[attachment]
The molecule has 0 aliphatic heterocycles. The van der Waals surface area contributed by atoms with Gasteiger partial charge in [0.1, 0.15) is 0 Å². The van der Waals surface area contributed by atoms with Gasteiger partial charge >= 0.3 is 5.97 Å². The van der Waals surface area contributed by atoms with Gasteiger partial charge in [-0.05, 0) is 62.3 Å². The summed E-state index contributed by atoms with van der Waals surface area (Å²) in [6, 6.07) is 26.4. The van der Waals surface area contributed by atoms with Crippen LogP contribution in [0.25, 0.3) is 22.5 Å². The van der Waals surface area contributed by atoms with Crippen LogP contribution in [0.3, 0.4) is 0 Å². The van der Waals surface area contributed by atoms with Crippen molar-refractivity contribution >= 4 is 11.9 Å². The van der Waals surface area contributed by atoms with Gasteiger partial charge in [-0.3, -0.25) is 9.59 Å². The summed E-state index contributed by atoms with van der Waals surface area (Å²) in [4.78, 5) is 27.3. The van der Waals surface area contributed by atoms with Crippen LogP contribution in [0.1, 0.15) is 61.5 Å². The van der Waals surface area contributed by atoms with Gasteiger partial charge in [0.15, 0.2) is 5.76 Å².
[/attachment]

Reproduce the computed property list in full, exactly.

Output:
The molecule has 0 aliphatic heterocycles. The van der Waals surface area contributed by atoms with Gasteiger partial charge in [0.1, 0.15) is 0 Å². The van der Waals surface area contributed by atoms with Gasteiger partial charge >= 0.3 is 5.97 Å². The van der Waals surface area contributed by atoms with Gasteiger partial charge in [-0.05, 0) is 62.3 Å². The summed E-state index contributed by atoms with van der Waals surface area (Å²) in [6, 6.07) is 26.4. The van der Waals surface area contributed by atoms with Crippen LogP contribution in [0.25, 0.3) is 22.5 Å². The van der Waals surface area contributed by atoms with Crippen LogP contribution in [0.3, 0.4) is 0 Å². The van der Waals surface area contributed by atoms with Crippen molar-refractivity contribution >= 4 is 11.9 Å². The van der Waals surface area contributed by atoms with Gasteiger partial charge in [-0.3, -0.25) is 9.59 Å². The summed E-state index contributed by atoms with van der Waals surface area (Å²) in [4.78, 5) is 27.3. The van der Waals surface area contributed by atoms with Crippen LogP contribution in [0.1, 0.15) is 61.5 Å². The van der Waals surface area contributed by atoms with Gasteiger partial charge in [0.15, 0.2) is 5.76 Å².